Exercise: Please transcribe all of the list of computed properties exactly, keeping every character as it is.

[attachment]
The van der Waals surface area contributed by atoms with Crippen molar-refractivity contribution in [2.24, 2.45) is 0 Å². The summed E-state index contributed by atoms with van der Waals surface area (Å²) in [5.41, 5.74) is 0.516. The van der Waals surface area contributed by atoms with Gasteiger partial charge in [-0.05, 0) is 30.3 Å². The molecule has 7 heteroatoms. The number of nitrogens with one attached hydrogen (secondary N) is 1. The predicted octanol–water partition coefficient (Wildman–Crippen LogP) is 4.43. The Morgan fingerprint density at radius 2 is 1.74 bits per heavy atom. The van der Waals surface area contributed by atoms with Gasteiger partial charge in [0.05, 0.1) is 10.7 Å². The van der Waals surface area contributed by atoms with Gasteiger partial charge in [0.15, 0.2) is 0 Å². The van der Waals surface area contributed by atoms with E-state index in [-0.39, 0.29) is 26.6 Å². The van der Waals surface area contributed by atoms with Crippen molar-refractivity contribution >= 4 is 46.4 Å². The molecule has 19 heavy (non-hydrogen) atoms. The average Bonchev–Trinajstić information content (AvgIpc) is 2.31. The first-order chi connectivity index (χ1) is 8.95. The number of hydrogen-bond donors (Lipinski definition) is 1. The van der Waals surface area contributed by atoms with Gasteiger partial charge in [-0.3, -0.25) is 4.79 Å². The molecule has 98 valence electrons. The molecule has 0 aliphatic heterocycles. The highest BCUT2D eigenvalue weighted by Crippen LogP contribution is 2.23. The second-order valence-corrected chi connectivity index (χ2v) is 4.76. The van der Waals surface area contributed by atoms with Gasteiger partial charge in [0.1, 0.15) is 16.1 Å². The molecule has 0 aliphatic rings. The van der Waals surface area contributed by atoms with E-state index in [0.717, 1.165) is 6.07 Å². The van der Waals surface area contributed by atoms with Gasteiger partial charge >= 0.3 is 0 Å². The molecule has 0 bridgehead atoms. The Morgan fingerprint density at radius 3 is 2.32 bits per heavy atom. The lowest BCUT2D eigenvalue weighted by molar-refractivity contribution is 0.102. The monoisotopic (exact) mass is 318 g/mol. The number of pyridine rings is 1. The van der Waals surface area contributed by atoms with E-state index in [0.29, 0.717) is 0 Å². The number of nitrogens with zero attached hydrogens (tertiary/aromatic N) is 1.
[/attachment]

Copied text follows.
The van der Waals surface area contributed by atoms with Crippen molar-refractivity contribution in [2.24, 2.45) is 0 Å². The summed E-state index contributed by atoms with van der Waals surface area (Å²) in [5.41, 5.74) is 0.516. The van der Waals surface area contributed by atoms with Gasteiger partial charge in [-0.05, 0) is 30.3 Å². The molecule has 7 heteroatoms. The number of nitrogens with one attached hydrogen (secondary N) is 1. The predicted octanol–water partition coefficient (Wildman–Crippen LogP) is 4.43. The Morgan fingerprint density at radius 2 is 1.74 bits per heavy atom. The van der Waals surface area contributed by atoms with Gasteiger partial charge in [0.05, 0.1) is 10.7 Å². The van der Waals surface area contributed by atoms with Gasteiger partial charge in [0.15, 0.2) is 0 Å². The van der Waals surface area contributed by atoms with E-state index in [-0.39, 0.29) is 26.6 Å². The van der Waals surface area contributed by atoms with Crippen molar-refractivity contribution >= 4 is 46.4 Å². The molecule has 19 heavy (non-hydrogen) atoms. The average Bonchev–Trinajstić information content (AvgIpc) is 2.31. The first-order chi connectivity index (χ1) is 8.95. The number of hydrogen-bond donors (Lipinski definition) is 1. The van der Waals surface area contributed by atoms with Gasteiger partial charge in [-0.3, -0.25) is 4.79 Å². The molecule has 98 valence electrons. The molecule has 0 aliphatic heterocycles. The highest BCUT2D eigenvalue weighted by Crippen LogP contribution is 2.23. The second-order valence-corrected chi connectivity index (χ2v) is 4.76. The van der Waals surface area contributed by atoms with Gasteiger partial charge in [0.1, 0.15) is 16.1 Å². The molecule has 0 aliphatic rings. The van der Waals surface area contributed by atoms with E-state index in [0.717, 1.165) is 6.07 Å². The van der Waals surface area contributed by atoms with Gasteiger partial charge >= 0.3 is 0 Å². The molecule has 0 bridgehead atoms. The Morgan fingerprint density at radius 3 is 2.32 bits per heavy atom. The lowest BCUT2D eigenvalue weighted by molar-refractivity contribution is 0.102. The monoisotopic (exact) mass is 318 g/mol. The number of pyridine rings is 1. The van der Waals surface area contributed by atoms with E-state index in [0.29, 0.717) is 0 Å². The number of nitrogens with zero attached hydrogens (tertiary/aromatic N) is 1.